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Arts and Humanities
Introducing the New Testament, 2nd ed. (ch. 12): Paul
Terms in this set (26)
a meeting of leaders in the early church to discuss acceptance of gentiles into the new faith community (Acts 15); also called "Jerusalem council."
a surgical procedure that removes the foreskin of a penis; in the Jewish tradition, the rite is viewed as a sign of the covenant that God had made with Israel.
collection for Jerusalem
a fundraising effort conducted by the apostle Paul among gentile believers on behalf of Jewish believers in Jerusalem (see Acts 11:29-30; 24:17; Rom. 15:25-27; 1 Cor. 16:1-4; 2 Cor. 8-9; Gal. 2:10).
disputed letters of Paul
the six letters ascribed to Paul that many New Testament scholars believe to be pseudepigraphic: Ephesians, Colossians, 2 Thessalonians, 1 Timothy, 2 Timothy, Titus; also called the "deutero-Pauline letters."
from a Greek word meaning "thanksgiving"; the ritual meal observed by Christians in a manner that commemorates Jesus's last supper with his disciples; also called "Lord's Supper" and "Holy Communion."
a cleansing or removal of defilement, used in discussions of atonement to describe the effects of Christ's death as covering or removing human sin.
an understanding of God's saving activity according to which, through Christ, people share in the glory of God (Rom. 8:18, 21, 30; 1 Thess. 2:12).
the quality of consciously seeking what is best for others rather than what is best for oneself.
a final Passover meal that Jesus ate with his disciples on the night he was arrested; the context that gave rise to Christian celebrations of the Lord's Supper (Eucharist, Holy Communion).
"the law of Moses" or any regulations the Jewish people understood as delineating faithfulness to God in terms of the covenant God had made with Israel.
the ritual meal observed by Christians in a manner that commemorates Jesus's last supper with his disciples; also called "Eucharist" and "Holy Communion."
an understanding of God's saving activity according to which, through Christ, people are given a new life in a new age that has already begun (see 2 Cor. 5:17; Gal. 2:20; 6:15).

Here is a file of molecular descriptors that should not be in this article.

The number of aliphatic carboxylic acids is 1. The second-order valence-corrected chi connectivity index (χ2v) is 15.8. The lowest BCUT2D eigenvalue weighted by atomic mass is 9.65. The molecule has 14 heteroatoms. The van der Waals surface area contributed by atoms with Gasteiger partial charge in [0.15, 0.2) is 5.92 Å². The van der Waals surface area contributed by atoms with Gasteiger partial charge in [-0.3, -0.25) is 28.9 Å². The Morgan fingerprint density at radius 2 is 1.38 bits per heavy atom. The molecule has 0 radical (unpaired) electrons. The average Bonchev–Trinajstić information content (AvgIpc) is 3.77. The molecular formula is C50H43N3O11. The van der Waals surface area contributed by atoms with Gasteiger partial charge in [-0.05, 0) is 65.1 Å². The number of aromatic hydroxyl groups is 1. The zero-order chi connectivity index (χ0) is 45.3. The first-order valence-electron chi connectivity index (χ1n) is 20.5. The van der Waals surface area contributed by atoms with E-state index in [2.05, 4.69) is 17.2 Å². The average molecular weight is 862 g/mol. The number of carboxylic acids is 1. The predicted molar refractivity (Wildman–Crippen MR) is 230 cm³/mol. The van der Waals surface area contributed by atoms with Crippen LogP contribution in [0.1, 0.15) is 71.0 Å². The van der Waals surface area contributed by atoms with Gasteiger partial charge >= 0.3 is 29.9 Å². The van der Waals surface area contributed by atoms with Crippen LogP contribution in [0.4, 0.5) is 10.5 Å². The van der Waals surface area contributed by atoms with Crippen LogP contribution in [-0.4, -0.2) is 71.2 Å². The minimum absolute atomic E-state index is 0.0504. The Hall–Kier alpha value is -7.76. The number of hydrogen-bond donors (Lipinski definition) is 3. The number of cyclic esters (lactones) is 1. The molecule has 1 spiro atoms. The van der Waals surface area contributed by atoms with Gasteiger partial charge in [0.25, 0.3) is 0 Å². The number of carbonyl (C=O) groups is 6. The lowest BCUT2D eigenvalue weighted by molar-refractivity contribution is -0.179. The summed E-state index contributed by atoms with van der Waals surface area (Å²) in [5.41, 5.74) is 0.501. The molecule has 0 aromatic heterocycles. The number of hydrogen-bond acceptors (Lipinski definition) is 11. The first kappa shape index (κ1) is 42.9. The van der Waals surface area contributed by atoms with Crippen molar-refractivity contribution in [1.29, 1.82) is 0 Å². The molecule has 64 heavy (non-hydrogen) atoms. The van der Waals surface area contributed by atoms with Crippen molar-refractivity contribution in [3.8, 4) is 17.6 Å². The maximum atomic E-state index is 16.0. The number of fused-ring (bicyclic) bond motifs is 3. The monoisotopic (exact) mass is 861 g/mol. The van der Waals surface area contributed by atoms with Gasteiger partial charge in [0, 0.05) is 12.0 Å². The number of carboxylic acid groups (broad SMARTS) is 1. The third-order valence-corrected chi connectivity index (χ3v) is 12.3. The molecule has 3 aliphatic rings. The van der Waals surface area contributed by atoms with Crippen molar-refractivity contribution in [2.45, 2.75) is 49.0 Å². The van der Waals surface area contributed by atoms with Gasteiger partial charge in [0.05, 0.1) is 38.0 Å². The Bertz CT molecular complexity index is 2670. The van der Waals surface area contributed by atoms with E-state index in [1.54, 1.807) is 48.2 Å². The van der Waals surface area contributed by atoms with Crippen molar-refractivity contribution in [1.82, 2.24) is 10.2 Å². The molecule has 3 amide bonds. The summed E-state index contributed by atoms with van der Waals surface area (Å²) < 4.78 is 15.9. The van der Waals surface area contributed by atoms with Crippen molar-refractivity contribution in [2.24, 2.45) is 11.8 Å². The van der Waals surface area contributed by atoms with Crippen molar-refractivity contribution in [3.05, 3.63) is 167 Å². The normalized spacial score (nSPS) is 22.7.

new perspective on Paul
an academic position that maintains that the point of Paul's emphasis on "justification by grace apart from works of the laws" was to claim that people are put right with God through divine grace rather than by observing the legal codes that marked Israel as God's chosen people.
one of the major Jewish groups active during the Second Temple period; the Pharisees were largely associated with synagogues and placed high value on faithfulness to Torah; most rabbis and many scribes were Pharisees.
Prison Letters (Epistles)
the five letters attributed to Paul that are said to have been written from prison: Ephesians, Philippians, Colossians, 2 Timothy, Philemon. Also called "Captivity Letters (Epistles)."
a governor appointed by the Roman senate to administer a province for one year.
an understanding of God's saving activity according to which, through Christ, people are placed in a right relationship with God and one another (Rom. 5:10-11; 2 Cor. 5:18-19).
a theological term derived from commerce (where it means "purchase" or "buying back"); associated with the concept that human salvation was costly to God, requiring the death of Jesus.
in theology, the disclosure (usually by God) of things that could not be known otherwise.
an act of God through which human beings are delivered from the power and consequences of sin.
the act or process of being made holy or sinless.
in Pauline studies, the notion that the apostle was released from captivity in Rome and went on to do things not reported in the New Testament before being recaptured and executed later than has traditionally been thought.
in the New Testament, often a term for miracles, because they demonstrate a manifestation of supernatural power and sometimes reveal some truth about God; used especially in the Gospel of John.
signs and wonders
spectacular acts (miracles) performed by people who access either divine or demonic supernatural power.
an understanding of God's saving activity according to which, through Christ, people are changed so that they evince or embody the image of God (Rom. 12:2; 2 Cor. 3:18).
the seven letters ascribed to Paul that almost all New Testament scholars affirm were actually written by him: Romans, 1 Corinthians, 2 Corinthians, Galatians, Philippians, 1 Thessalonians, Philemon.
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